It was a difficult transition from going to be right at the locus of power in the State Legislature to being almost irrelevant in a 435 member House. What I did was to pick and choose certain areas where I had built some expertise, where I felt I could make a difference. That's part of the balance that what you wind up doing is you get active in the things that are important for your district and to your constituents. You spend a portion of your time working on those things, both those broad national things and to make sure that you are involved there even though you may not be the one shaping the national policy, and then you get involved in the whole struggle over the distribution of goods and services, making sure that there is funding for the third harbor tunnel, making sure there is funding for the clean up of Boston harbor, those kinds of things. It is always difficult, that fine line between sort of the role in Congress of being the distribution of those federal resources rather than just being a pork barreler. Then there was the whole issue of focusing on the issues that were broad national and international issues that may not be at the top of the priority list for your constituents but where as a freshman member and as a fairly new member you really had capacity to make change. I don't think that U.S. export of cigarettes was on the top ten of very many of my constituents priorities, but on the other hand, I think there was broad support for that. That was an area where I could focus and could really have a substantial impact in setting policy.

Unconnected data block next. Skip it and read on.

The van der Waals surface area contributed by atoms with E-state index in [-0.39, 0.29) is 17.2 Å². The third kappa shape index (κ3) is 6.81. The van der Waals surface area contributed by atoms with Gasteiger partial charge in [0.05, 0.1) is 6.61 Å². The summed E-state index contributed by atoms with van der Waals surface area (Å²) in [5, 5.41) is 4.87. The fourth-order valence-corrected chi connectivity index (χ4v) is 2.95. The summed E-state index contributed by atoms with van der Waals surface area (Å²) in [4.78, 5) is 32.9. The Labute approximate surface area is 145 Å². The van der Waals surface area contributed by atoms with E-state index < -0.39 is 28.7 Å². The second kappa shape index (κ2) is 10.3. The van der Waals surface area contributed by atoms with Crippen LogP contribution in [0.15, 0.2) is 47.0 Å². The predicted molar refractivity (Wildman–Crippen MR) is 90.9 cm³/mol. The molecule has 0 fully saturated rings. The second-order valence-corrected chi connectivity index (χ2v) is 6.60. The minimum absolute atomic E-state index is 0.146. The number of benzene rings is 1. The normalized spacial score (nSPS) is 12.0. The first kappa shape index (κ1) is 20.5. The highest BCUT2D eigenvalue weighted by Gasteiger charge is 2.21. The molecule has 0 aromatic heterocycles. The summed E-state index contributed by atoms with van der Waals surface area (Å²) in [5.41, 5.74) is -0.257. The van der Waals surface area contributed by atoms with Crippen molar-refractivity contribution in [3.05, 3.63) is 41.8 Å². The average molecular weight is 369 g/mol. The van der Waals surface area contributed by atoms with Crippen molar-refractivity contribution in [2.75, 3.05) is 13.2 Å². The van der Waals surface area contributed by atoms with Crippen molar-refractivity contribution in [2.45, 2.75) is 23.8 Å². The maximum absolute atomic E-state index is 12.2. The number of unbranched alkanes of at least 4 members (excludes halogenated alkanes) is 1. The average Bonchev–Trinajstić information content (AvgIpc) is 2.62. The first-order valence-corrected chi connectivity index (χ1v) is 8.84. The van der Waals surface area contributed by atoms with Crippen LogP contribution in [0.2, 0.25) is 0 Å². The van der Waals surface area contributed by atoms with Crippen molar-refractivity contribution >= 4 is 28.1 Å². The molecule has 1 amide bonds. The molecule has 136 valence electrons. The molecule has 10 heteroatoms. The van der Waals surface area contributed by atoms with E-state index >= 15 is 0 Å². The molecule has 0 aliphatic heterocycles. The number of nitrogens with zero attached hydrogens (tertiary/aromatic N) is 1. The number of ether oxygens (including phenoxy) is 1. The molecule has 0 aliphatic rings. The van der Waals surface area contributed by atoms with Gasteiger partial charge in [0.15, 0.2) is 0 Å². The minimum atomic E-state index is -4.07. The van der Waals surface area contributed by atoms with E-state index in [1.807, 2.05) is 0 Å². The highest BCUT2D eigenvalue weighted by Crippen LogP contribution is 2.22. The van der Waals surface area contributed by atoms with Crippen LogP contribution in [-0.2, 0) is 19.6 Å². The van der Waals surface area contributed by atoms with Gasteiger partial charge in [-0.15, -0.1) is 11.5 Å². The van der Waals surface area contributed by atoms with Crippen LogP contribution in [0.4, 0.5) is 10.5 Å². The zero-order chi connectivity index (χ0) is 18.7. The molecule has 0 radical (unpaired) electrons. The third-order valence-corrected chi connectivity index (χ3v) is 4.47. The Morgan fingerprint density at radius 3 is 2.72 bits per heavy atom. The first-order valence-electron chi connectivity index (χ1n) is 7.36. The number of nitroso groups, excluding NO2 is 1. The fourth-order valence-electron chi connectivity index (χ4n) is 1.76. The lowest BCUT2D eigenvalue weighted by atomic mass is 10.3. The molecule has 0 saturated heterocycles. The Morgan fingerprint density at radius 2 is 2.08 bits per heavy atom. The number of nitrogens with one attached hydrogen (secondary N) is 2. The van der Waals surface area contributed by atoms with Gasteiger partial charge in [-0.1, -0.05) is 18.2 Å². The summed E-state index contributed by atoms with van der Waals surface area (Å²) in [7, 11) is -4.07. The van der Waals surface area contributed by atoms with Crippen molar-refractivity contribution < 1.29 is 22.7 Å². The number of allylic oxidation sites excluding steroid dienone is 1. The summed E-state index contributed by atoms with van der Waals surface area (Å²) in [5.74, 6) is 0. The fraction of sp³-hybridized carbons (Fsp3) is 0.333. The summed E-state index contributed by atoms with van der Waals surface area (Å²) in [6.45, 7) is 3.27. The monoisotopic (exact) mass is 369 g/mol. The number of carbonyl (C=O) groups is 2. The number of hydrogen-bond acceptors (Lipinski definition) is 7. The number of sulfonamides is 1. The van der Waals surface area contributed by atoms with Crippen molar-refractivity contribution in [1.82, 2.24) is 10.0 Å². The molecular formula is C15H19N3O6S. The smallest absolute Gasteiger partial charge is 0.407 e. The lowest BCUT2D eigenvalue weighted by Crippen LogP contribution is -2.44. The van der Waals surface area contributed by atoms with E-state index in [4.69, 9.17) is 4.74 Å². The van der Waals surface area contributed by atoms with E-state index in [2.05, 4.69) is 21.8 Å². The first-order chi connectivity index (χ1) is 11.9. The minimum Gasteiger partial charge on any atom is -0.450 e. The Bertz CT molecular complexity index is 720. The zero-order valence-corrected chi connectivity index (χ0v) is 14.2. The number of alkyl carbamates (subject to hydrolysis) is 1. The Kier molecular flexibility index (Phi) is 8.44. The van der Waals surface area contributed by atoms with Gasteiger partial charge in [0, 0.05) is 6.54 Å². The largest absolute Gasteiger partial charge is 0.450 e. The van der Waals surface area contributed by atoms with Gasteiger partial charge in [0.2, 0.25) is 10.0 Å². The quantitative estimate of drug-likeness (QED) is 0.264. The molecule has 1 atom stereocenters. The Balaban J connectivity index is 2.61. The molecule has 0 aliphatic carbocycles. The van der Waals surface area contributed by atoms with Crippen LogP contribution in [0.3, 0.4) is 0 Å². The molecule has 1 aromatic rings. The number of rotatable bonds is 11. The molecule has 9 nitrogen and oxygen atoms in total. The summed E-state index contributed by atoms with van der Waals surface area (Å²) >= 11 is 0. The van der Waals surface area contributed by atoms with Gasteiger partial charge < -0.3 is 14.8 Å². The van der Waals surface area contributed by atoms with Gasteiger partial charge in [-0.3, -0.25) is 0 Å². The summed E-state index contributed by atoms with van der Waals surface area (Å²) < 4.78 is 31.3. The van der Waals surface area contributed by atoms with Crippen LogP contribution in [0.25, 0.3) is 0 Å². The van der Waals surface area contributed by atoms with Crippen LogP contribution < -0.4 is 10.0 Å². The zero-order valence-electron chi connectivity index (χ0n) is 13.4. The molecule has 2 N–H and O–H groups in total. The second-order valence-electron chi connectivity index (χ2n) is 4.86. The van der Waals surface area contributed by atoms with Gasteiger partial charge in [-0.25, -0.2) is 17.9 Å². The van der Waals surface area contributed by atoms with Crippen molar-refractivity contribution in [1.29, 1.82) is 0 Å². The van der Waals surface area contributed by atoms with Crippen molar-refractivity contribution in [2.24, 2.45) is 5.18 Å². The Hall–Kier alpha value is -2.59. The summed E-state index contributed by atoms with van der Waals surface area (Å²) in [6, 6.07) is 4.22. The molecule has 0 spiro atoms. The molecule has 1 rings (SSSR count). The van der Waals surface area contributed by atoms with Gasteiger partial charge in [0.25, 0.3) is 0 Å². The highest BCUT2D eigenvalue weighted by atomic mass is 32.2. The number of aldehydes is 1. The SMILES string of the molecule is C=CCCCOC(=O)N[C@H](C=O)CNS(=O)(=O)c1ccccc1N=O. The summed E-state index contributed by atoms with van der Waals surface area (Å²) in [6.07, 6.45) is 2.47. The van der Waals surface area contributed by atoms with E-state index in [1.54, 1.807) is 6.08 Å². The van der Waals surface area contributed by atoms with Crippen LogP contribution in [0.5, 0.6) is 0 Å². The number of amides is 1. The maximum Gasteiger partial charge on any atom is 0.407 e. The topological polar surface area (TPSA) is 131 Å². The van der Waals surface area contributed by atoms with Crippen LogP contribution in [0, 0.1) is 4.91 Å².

The highlights of my eight years in Congress were my service on the Budget Committee and our ability to change many of the priorities of the Reagan administration. There was a need to cut back on the gross bulemic defense style that Reagan had established and to really focus on some increase on money for education, for college scholarships, and nutrition programs. One program that I helped push and spent a lot of my time on was a program called Spouse Improvishment. It actually started from work with the Villers Foundation at that time, the foundation that was started by Phil and Kate Villers. It was a program where if one of an older couple had Alzheimer's disease that wanted to get treatment for that person, the other one would not have to spend down their income into poverty. You had this double situation where if you had Alzheimer's and then the spouse that didn't have it was forced into poverty and lost their home, etc. So that one set of accomplishments I felt very proud of. I felt very proud of our success in changing and effecting some of the U.S. policy in Cambodia and Southeast Asia to a policy that was more humane. When I started out in Congress, the U.S. government was under the table providing enormous support for Pol Pot. Here's a man that was responsible for the deaths of a million of his countrymen, one of the most brutual genicidal fanatics in history and the formal U.S. policy was to supply indirect support for Pol Pot so he could topple a nominally communist government. It was absolutely insane. I think I was able to make a difference in that policy and some changes and to bring the policy to light. I was able to do some significant things in environmental policy, in particular in respect to public lands. I am proud of those accomplishments. The work fighting the tobacco lobby. Also some of the work here more locally. We had a terrible fight over Minuteman Park. It was just an insane policy of expansion of the park of which the town really had no say in. It was a very difficult and brutual process but I think we finally got a master plan for the park that will both highlight this park and the experience of the start of the American Revolution, but also will do it in a way that will maintain and help us maintain the character of Concord and provide minimal disruption to the town and the people who live here. The work that I did on the expansion of the Great Meadows National Wildlife Refuge and Walden Woods and the Concord-Sudbury-Assabet River basin, the work with the establishment and the growth of the Lowell National Historic Park; it has had significant success in explaining the history of the American Revolution. It's fun to watch my kids and the other local kids in Concord go through a whole study section on that and then go up and use that national park to understand that part of our history. Those are some of the successes that I was most proud of.